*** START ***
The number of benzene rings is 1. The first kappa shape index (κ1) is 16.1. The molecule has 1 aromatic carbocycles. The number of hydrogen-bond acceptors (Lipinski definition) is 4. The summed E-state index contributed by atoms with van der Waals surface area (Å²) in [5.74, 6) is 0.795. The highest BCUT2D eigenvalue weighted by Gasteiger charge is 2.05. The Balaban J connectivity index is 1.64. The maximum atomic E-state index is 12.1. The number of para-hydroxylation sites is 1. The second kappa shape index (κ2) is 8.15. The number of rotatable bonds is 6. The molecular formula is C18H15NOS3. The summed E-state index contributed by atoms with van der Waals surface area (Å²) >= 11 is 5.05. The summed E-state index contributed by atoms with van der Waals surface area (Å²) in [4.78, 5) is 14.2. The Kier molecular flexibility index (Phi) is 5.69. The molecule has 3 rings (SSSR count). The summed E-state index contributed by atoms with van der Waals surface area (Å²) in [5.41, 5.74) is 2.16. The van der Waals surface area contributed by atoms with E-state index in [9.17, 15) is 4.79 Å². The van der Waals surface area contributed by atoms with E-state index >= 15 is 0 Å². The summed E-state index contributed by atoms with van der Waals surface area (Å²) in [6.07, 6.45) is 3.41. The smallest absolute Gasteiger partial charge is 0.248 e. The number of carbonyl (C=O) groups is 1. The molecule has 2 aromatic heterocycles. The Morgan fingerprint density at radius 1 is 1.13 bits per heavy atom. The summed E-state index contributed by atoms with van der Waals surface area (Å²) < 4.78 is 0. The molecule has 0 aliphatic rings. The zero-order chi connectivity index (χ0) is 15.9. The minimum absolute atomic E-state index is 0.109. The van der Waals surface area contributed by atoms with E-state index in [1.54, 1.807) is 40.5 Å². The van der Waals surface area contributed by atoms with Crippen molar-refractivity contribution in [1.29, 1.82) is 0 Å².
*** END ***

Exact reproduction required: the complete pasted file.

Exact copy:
The number of benzene rings is 1. The first kappa shape index (κ1) is 16.1. The molecule has 1 aromatic carbocycles. The number of hydrogen-bond acceptors (Lipinski definition) is 4. The summed E-state index contributed by atoms with van der Waals surface area (Å²) in [5.74, 6) is 0.795. The highest BCUT2D eigenvalue weighted by Gasteiger charge is 2.05. The Balaban J connectivity index is 1.64. The maximum atomic E-state index is 12.1. The number of para-hydroxylation sites is 1. The second kappa shape index (κ2) is 8.15. The number of rotatable bonds is 6. The molecular formula is C18H15NOS3. The summed E-state index contributed by atoms with van der Waals surface area (Å²) >= 11 is 5.05. The summed E-state index contributed by atoms with van der Waals surface area (Å²) in [4.78, 5) is 14.2. The Kier molecular flexibility index (Phi) is 5.69. The molecule has 3 rings (SSSR count). The summed E-state index contributed by atoms with van der Waals surface area (Å²) in [5.41, 5.74) is 2.16. The van der Waals surface area contributed by atoms with E-state index in [9.17, 15) is 4.79 Å². The van der Waals surface area contributed by atoms with E-state index >= 15 is 0 Å². The summed E-state index contributed by atoms with van der Waals surface area (Å²) in [6.07, 6.45) is 3.41. The smallest absolute Gasteiger partial charge is 0.248 e. The number of carbonyl (C=O) groups is 1. The molecule has 2 aromatic heterocycles. The Morgan fingerprint density at radius 1 is 1.13 bits per heavy atom. The summed E-state index contributed by atoms with van der Waals surface area (Å²) < 4.78 is 0. The molecule has 0 aliphatic rings. The zero-order chi connectivity index (χ0) is 15.9. The minimum absolute atomic E-state index is 0.109. The van der Waals surface area contributed by atoms with E-state index in [1.54, 1.807) is 40.5 Å². The van der Waals surface area contributed by atoms with Crippen molar-refractivity contribution in [1.29, 1.82) is 0 Å².